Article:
The same two-place preposition meaning introduced in the last section also works for predicative PPs that do not follow the copula:
(a) John put a vase under the table. (b) John put a vase on the table. (c) John put a mirror behind the flowers.These PPs are called predicative as well because they also seem to select a 2-place relation; the fact that so many prepositions are appropriate for the same syntactic slot supports the idea that their main communicative function is to distinguish among distinct 2-place spatial relations. Also, if they were argument-marking PPs we would have to have multiple puts: put_under, put_on, put_behind. But in fact there just seems to be one put which means something like CAUSE TO CHANGE LOCATION.
Other verbs with the same properties; place, hide, slip, insert, and throw. In all such cases I will refer to the thing changing locations as the theme and to the location it arrives at as the goal. Other verbs of change-of-location?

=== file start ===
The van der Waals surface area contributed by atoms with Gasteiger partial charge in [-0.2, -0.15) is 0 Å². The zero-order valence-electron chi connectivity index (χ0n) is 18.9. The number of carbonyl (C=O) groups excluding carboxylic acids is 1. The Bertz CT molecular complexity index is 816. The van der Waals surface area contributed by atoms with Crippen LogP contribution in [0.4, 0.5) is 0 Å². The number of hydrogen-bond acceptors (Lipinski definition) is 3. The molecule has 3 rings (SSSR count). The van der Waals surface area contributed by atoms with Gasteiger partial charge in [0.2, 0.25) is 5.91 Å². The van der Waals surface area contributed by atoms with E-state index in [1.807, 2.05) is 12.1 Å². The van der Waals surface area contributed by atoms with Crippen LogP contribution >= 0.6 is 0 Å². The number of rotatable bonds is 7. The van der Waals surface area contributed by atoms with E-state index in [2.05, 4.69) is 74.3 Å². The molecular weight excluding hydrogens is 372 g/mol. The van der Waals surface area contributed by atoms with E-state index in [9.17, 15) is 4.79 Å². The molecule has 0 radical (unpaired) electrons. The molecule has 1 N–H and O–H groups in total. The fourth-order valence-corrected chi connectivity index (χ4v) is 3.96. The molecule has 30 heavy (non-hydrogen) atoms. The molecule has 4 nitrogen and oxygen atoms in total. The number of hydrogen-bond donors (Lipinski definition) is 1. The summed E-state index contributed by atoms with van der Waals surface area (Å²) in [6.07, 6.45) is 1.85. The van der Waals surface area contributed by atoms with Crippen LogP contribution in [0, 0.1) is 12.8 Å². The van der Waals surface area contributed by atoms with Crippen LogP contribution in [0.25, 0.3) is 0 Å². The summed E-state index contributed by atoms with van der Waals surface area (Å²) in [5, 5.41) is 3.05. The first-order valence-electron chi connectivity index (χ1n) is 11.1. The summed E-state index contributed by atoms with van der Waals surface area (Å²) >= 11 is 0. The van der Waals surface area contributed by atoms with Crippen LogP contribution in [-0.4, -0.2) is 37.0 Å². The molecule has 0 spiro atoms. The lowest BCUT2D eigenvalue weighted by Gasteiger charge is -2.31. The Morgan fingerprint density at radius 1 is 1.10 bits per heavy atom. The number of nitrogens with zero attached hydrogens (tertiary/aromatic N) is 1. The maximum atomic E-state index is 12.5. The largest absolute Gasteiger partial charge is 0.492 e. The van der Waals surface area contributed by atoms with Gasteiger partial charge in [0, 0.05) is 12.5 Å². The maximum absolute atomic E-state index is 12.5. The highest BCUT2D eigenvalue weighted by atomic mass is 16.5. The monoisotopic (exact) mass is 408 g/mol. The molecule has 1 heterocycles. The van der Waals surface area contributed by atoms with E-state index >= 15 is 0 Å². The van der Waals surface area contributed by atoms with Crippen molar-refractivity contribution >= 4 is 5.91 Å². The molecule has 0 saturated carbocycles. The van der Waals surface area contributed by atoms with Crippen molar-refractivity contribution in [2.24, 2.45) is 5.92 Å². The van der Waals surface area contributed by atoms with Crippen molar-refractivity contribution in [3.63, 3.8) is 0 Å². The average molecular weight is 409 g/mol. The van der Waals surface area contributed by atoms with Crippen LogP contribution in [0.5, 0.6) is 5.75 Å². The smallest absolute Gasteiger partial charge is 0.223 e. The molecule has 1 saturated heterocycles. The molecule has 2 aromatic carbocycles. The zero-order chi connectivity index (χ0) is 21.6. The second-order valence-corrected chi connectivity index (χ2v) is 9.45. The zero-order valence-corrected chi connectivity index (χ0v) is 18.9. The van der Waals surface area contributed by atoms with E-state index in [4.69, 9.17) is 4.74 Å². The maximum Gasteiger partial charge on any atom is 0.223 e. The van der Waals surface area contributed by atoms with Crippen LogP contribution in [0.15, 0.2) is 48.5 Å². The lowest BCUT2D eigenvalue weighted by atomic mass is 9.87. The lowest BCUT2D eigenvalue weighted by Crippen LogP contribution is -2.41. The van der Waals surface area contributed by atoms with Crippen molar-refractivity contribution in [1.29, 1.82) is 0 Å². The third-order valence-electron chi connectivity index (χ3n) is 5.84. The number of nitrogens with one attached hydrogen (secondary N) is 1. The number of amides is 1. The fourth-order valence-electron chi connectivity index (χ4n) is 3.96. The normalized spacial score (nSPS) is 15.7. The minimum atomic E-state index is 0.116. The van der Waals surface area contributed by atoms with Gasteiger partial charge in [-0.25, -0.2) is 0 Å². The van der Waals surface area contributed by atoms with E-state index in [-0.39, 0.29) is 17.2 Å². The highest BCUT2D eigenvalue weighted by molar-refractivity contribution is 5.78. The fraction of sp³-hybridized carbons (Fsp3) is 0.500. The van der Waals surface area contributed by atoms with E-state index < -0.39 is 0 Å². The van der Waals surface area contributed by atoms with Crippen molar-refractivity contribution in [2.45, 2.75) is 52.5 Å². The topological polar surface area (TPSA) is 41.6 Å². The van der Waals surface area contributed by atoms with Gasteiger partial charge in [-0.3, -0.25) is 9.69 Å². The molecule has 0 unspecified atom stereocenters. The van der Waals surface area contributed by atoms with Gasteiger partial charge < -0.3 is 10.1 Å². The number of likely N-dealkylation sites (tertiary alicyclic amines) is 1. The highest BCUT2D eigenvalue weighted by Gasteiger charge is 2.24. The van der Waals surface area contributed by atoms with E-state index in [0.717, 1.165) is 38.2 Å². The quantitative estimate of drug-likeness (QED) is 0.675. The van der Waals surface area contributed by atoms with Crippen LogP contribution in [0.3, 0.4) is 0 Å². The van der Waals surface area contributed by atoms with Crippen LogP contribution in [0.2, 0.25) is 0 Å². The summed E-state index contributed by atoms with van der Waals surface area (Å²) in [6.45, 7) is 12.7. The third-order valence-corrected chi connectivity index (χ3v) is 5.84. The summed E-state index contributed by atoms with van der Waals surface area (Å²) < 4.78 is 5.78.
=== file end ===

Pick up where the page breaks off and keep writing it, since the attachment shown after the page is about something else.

The semantics we will assume for such examples is:
Here y is the goal, an implicit syntactically unexpressed place, the place where John put the book. That place in (a) is on the table, and in (c) under the table.
(a) John put a book on the table (b) (a) John put a book under the table (d)
Sometimes more than one PP modifies the goal:
In this case there is a reading on which the place the flowers end up is both under the table and behind the vase. This is the reading represented in (b). The same multiple PP effects can be observed with path PPs, which describe the trajectory of the theme of a motion verb:
(a) John hid the flowers under the table behind the vase. (b)
The sled glided over the river through the woods to grandmother's house.In this case there's a path with an implicit order that can be made explicit with preps like from and to. More about these later.